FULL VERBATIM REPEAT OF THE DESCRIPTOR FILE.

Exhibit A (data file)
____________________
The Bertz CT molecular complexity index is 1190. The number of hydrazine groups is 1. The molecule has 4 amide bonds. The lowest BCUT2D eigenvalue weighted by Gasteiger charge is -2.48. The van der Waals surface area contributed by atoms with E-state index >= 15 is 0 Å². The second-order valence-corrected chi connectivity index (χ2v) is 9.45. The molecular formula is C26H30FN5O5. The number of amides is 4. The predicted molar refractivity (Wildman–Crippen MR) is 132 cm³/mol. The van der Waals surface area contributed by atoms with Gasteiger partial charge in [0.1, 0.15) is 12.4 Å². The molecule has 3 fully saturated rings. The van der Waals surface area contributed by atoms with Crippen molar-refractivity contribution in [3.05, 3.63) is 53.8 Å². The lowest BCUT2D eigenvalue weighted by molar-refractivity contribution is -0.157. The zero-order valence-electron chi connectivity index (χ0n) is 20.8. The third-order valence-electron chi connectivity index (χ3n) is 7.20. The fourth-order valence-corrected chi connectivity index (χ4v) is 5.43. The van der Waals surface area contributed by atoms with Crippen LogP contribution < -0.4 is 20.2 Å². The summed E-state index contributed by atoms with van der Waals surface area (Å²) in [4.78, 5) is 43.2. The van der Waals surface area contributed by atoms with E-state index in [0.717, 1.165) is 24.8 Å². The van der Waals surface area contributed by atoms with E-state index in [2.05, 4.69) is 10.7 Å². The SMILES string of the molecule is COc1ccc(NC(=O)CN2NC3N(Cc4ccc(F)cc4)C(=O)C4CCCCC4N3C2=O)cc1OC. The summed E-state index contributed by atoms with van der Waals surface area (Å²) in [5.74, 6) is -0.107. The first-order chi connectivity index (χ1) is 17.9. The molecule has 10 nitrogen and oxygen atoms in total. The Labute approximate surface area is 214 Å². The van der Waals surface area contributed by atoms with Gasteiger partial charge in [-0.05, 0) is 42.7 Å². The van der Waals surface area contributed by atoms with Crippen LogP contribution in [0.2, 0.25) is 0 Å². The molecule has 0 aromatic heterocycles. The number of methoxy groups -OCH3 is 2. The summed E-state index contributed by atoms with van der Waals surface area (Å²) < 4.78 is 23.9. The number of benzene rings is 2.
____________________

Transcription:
The Bertz CT molecular complexity index is 1190. The number of hydrazine groups is 1. The molecule has 4 amide bonds. The lowest BCUT2D eigenvalue weighted by Gasteiger charge is -2.48. The van der Waals surface area contributed by atoms with E-state index >= 15 is 0 Å². The second-order valence-corrected chi connectivity index (χ2v) is 9.45. The molecular formula is C26H30FN5O5. The number of amides is 4. The predicted molar refractivity (Wildman–Crippen MR) is 132 cm³/mol. The van der Waals surface area contributed by atoms with Gasteiger partial charge in [0.1, 0.15) is 12.4 Å². The molecule has 3 fully saturated rings. The van der Waals surface area contributed by atoms with Crippen molar-refractivity contribution in [3.05, 3.63) is 53.8 Å². The lowest BCUT2D eigenvalue weighted by molar-refractivity contribution is -0.157. The zero-order valence-electron chi connectivity index (χ0n) is 20.8. The third-order valence-electron chi connectivity index (χ3n) is 7.20. The fourth-order valence-corrected chi connectivity index (χ4v) is 5.43. The van der Waals surface area contributed by atoms with Crippen LogP contribution < -0.4 is 20.2 Å². The summed E-state index contributed by atoms with van der Waals surface area (Å²) in [4.78, 5) is 43.2. The van der Waals surface area contributed by atoms with E-state index in [0.717, 1.165) is 24.8 Å². The van der Waals surface area contributed by atoms with E-state index in [2.05, 4.69) is 10.7 Å². The SMILES string of the molecule is COc1ccc(NC(=O)CN2NC3N(Cc4ccc(F)cc4)C(=O)C4CCCCC4N3C2=O)cc1OC. The summed E-state index contributed by atoms with van der Waals surface area (Å²) in [5.74, 6) is -0.107. The first-order chi connectivity index (χ1) is 17.9. The molecule has 10 nitrogen and oxygen atoms in total. The Labute approximate surface area is 214 Å². The van der Waals surface area contributed by atoms with Gasteiger partial charge in [-0.05, 0) is 42.7 Å². The van der Waals surface area contributed by atoms with Crippen LogP contribution in [0.2, 0.25) is 0 Å². The molecule has 0 aromatic heterocycles. The number of methoxy groups -OCH3 is 2. The summed E-state index contributed by atoms with van der Waals surface area (Å²) < 4.78 is 23.9. The number of benzene rings is 2.